Although the pathogenesis of the development of sarcomatous components in GCT has not been fully elucidated, origins proposed have included dedifferentiation or malignant transformation of certain mesenchymal components within teratomas, origin from primitive germ cells or transformation of the blastematous stroma in yolk sac tumor [7, 8, 12]. Upon review of the literature it is clear that most GCT with SC (whether in the primary tumor or in the metastases) have a teratoma component as well, which might support the first theory . Noteworthy is the notion that the old terminology of the World Health Organization (WHO) classification of the presence of non-germ cell malignancies within germ cell neoplasms was 'teratoma with malignant transformation' or 'teratoma with malignant areas' .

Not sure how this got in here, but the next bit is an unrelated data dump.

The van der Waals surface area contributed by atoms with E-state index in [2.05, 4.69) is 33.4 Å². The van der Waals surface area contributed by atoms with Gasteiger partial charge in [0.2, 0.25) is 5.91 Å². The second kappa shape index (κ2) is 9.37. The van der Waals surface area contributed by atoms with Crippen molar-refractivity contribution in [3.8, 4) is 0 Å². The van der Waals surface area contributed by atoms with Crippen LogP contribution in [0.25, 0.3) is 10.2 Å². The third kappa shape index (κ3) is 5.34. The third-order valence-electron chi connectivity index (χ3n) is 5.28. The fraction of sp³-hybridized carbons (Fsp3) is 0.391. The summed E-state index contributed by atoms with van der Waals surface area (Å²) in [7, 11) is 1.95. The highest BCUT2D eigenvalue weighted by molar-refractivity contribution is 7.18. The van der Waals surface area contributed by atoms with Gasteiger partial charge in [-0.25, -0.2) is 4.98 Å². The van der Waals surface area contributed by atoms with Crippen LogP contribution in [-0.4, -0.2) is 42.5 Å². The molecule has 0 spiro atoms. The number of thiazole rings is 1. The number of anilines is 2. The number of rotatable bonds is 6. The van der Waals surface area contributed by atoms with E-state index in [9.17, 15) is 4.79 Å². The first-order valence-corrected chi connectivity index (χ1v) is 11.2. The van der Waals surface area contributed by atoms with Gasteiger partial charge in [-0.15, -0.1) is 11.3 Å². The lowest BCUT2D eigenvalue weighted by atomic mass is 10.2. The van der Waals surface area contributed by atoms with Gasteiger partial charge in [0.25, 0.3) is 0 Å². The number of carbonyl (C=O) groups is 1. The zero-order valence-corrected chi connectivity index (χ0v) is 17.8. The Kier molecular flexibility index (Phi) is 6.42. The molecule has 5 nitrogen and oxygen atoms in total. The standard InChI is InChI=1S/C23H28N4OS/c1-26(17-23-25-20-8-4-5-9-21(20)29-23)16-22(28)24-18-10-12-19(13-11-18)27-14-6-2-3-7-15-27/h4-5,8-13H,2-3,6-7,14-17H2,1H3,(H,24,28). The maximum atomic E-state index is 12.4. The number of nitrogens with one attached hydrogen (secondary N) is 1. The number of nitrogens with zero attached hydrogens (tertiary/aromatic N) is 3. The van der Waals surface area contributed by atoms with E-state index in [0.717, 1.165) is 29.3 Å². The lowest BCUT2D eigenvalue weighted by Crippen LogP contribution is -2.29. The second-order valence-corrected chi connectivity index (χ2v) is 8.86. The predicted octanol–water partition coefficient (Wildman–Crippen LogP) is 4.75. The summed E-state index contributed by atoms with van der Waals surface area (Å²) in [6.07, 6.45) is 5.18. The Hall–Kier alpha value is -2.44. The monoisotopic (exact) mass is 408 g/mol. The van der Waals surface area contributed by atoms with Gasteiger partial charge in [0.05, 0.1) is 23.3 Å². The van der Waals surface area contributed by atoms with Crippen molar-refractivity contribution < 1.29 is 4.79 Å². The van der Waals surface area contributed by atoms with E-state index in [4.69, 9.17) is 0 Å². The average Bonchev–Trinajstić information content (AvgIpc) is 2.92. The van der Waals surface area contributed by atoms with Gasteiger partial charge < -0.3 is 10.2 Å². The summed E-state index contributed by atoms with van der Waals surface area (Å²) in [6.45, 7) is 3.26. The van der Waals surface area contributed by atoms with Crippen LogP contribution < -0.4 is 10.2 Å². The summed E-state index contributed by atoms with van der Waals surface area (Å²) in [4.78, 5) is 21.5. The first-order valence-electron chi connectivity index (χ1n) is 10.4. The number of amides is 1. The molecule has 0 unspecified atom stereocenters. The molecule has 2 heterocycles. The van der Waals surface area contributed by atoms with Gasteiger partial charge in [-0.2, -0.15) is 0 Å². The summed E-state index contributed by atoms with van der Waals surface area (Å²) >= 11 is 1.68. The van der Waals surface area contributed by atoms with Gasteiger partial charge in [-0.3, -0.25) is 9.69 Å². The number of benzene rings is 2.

Review of pediatric cases with GTS
Number of patients reported
Original tumor site
Age at diagnosis
Kong DS et al 
Two months 17 yr
4 mixed GCT,
Tangjitgamol S et al 
Developed another recurrence two years later and then underwent another surgery
Amsalem H. et al 
Nimkin K et al 
Inaoka T et al 
The pathogenesis of the GTS is still unclear but two mechanisms have been considered: malignant cell differentiation into mature teratoma (MT) or a chemotherapy-induced destruction of the component other than mature teratoma (that is, the killing of malignant cells by chemotherapy with concomitant MT enlargement) . As our patient had a rhabdomyosarcomatous component in the initial histology, we are more in favor of the second mechanism.
Successful pregnancy after development of GTS has been reported indicating the necessity of a fertility sparing surgical approach in the treatment of young female patients .